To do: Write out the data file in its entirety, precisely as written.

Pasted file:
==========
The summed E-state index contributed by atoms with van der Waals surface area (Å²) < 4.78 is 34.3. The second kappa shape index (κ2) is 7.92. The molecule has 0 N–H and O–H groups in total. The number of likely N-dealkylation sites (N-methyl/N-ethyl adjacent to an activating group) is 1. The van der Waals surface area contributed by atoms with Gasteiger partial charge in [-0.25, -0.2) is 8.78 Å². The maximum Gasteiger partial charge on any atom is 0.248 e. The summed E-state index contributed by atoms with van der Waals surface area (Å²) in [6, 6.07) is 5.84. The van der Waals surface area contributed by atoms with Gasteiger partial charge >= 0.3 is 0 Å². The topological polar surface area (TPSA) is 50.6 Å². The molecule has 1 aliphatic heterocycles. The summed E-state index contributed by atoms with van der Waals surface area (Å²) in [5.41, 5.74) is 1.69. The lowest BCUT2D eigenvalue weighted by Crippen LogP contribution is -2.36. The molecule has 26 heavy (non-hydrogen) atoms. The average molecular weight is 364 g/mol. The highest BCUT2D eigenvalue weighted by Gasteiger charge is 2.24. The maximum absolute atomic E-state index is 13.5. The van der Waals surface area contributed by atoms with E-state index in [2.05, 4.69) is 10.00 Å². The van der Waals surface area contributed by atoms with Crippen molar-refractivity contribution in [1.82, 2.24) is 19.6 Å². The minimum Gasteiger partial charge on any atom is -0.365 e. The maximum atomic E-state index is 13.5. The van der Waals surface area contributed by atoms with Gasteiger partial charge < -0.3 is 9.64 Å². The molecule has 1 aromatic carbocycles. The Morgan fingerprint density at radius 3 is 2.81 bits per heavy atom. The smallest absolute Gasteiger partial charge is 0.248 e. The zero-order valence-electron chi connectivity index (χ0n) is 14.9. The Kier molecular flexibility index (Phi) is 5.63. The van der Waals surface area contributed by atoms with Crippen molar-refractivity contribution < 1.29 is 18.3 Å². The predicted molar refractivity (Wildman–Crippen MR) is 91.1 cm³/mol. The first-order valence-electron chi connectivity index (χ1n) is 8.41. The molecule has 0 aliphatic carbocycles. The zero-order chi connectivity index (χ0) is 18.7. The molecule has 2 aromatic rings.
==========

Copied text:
The summed E-state index contributed by atoms with van der Waals surface area (Å²) < 4.78 is 34.3. The second kappa shape index (κ2) is 7.92. The molecule has 0 N–H and O–H groups in total. The number of likely N-dealkylation sites (N-methyl/N-ethyl adjacent to an activating group) is 1. The van der Waals surface area contributed by atoms with Gasteiger partial charge in [-0.25, -0.2) is 8.78 Å². The maximum Gasteiger partial charge on any atom is 0.248 e. The summed E-state index contributed by atoms with van der Waals surface area (Å²) in [6, 6.07) is 5.84. The van der Waals surface area contributed by atoms with Gasteiger partial charge >= 0.3 is 0 Å². The topological polar surface area (TPSA) is 50.6 Å². The molecule has 1 aliphatic heterocycles. The summed E-state index contributed by atoms with van der Waals surface area (Å²) in [5.41, 5.74) is 1.69. The lowest BCUT2D eigenvalue weighted by Crippen LogP contribution is -2.36. The molecule has 26 heavy (non-hydrogen) atoms. The average molecular weight is 364 g/mol. The highest BCUT2D eigenvalue weighted by Gasteiger charge is 2.24. The maximum absolute atomic E-state index is 13.5. The van der Waals surface area contributed by atoms with E-state index in [2.05, 4.69) is 10.00 Å². The van der Waals surface area contributed by atoms with Crippen molar-refractivity contribution in [1.82, 2.24) is 19.6 Å². The minimum Gasteiger partial charge on any atom is -0.365 e. The maximum atomic E-state index is 13.5. The van der Waals surface area contributed by atoms with Gasteiger partial charge < -0.3 is 9.64 Å². The molecule has 1 aromatic carbocycles. The Morgan fingerprint density at radius 3 is 2.81 bits per heavy atom. The smallest absolute Gasteiger partial charge is 0.248 e. The zero-order valence-electron chi connectivity index (χ0n) is 14.9. The Kier molecular flexibility index (Phi) is 5.63. The van der Waals surface area contributed by atoms with Crippen molar-refractivity contribution < 1.29 is 18.3 Å². The predicted molar refractivity (Wildman–Crippen MR) is 91.1 cm³/mol. The first-order valence-electron chi connectivity index (χ1n) is 8.41. The molecule has 0 aliphatic carbocycles. The zero-order chi connectivity index (χ0) is 18.7. The molecule has 2 aromatic rings.